A party who prevails on its claim under 42 U.S.C. § 1983 may be allowed to recover a reasonable attorney's fee as a part of the costs. 42 U.S.C. § 1988. A "prevailing party" is one who "succeed[s] on any significant issue in litigation which achieves some benefit the parties sought in bringing suit." Hensley v. Eckerhart, 461 U.S. 424, 433 (1983). The relief must "materially alter[] the legal relationship between the parties by modifying the defendant's behavior in a way that directly benefits the plaintiff." Fisher v. SJB-P.D., Inc., 214 F.3d 1115, 1118 (9th Cir. 2000).

The lodestar method is the guiding principle in determining a reasonable attorney's fee. City of Burlington v. Dague, 505 U.S. 557, 560 (1992) (identifying lodestar as "the guiding light of our fee-shifting jurisprudence"). The lodestar figure "is the number of hours reasonably expended on the litigation multiplied by a reasonable hourly rate." Hensley, 461 U.S. at 433. "[T]here may be circumstances in which the basic standard of reasonable rates multiplied by reasonably expended hours results in a fee that is either unreasonably low or unreasonably high." Blum v. Stenson, 465 U.S. 886, 897 (1984). However, once the prevailing party has carried its burden of showing the reasonableness of the rate and the hours, "the resulting product is presumed to be the reasonable fee contemplated by § 1988." Id.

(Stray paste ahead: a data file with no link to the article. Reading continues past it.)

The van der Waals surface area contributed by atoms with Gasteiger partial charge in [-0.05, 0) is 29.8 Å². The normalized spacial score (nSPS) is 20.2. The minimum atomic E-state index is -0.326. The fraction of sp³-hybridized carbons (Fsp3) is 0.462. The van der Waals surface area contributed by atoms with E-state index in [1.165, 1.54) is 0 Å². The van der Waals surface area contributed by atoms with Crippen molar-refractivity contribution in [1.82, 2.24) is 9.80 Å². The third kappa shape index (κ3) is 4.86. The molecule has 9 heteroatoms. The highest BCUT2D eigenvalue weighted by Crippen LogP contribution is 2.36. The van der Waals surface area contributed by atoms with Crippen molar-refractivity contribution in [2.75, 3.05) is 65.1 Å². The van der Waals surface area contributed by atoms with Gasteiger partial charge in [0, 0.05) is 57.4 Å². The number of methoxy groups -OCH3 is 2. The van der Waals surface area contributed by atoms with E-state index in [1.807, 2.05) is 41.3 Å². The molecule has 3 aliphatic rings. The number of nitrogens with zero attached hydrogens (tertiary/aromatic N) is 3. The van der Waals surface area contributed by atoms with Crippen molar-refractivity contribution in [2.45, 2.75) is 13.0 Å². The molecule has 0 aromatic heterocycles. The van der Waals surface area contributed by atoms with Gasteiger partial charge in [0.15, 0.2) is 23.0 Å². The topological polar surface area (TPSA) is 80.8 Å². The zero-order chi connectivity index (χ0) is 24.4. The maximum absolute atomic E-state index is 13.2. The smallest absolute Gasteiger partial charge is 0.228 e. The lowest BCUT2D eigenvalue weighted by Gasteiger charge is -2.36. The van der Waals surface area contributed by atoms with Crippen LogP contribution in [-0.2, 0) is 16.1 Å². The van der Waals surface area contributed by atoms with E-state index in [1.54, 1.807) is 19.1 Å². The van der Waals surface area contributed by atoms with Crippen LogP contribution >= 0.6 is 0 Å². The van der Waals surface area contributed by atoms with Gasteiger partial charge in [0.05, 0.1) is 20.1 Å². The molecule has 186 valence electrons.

Where a party is only partially successful, and the successful and unsuccessful claims are "distinctly different claims for relief that are based on different facts and legal theories," the hours spent on unsuccessful claims should be excluded from the reasonable hours calculation. Schwarz v. Secretary of Health & Human Svcs., 73 F.3d 895, 901 (9th Cir. 1995). Where the successful and unsuccessful claims are related, however, the court may adjust the total fee award either by specifying particular hours to be eliminated, or by simply reducing the award to account for the limited success. Hensley, 461 U.S. at 436.